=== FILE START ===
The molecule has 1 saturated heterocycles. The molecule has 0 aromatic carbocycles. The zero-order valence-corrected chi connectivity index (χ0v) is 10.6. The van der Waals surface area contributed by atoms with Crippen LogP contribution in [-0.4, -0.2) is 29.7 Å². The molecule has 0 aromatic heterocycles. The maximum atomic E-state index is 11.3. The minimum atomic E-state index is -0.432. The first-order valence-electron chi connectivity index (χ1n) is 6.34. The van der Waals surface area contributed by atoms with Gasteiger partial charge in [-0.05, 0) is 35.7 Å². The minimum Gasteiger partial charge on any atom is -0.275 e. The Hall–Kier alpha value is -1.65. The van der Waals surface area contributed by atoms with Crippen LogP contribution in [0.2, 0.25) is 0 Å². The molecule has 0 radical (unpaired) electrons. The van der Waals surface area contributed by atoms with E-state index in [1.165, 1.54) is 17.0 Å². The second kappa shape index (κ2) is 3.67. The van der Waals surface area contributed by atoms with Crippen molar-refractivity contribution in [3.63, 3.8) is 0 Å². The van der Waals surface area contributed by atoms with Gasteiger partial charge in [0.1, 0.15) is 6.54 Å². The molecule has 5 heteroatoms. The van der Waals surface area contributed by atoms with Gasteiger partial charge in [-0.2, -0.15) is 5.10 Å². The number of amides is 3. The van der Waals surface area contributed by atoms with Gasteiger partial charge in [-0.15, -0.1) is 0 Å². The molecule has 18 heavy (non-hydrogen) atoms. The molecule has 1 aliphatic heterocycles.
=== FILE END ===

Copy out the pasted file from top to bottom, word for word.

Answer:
The molecule has 1 saturated heterocycles. The molecule has 0 aromatic carbocycles. The zero-order valence-corrected chi connectivity index (χ0v) is 10.6. The van der Waals surface area contributed by atoms with Crippen LogP contribution in [-0.4, -0.2) is 29.7 Å². The molecule has 0 aromatic heterocycles. The maximum atomic E-state index is 11.3. The minimum atomic E-state index is -0.432. The first-order valence-electron chi connectivity index (χ1n) is 6.34. The van der Waals surface area contributed by atoms with Gasteiger partial charge in [-0.05, 0) is 35.7 Å². The minimum Gasteiger partial charge on any atom is -0.275 e. The Hall–Kier alpha value is -1.65. The van der Waals surface area contributed by atoms with Crippen LogP contribution in [0.2, 0.25) is 0 Å². The molecule has 0 radical (unpaired) electrons. The van der Waals surface area contributed by atoms with E-state index in [1.165, 1.54) is 17.0 Å². The second kappa shape index (κ2) is 3.67. The van der Waals surface area contributed by atoms with Crippen molar-refractivity contribution in [3.63, 3.8) is 0 Å². The van der Waals surface area contributed by atoms with Gasteiger partial charge in [0.1, 0.15) is 6.54 Å². The molecule has 5 heteroatoms. The van der Waals surface area contributed by atoms with Gasteiger partial charge in [-0.2, -0.15) is 5.10 Å². The number of amides is 3. The van der Waals surface area contributed by atoms with Gasteiger partial charge in [-0.15, -0.1) is 0 Å². The molecule has 18 heavy (non-hydrogen) atoms. The molecule has 1 aliphatic heterocycles.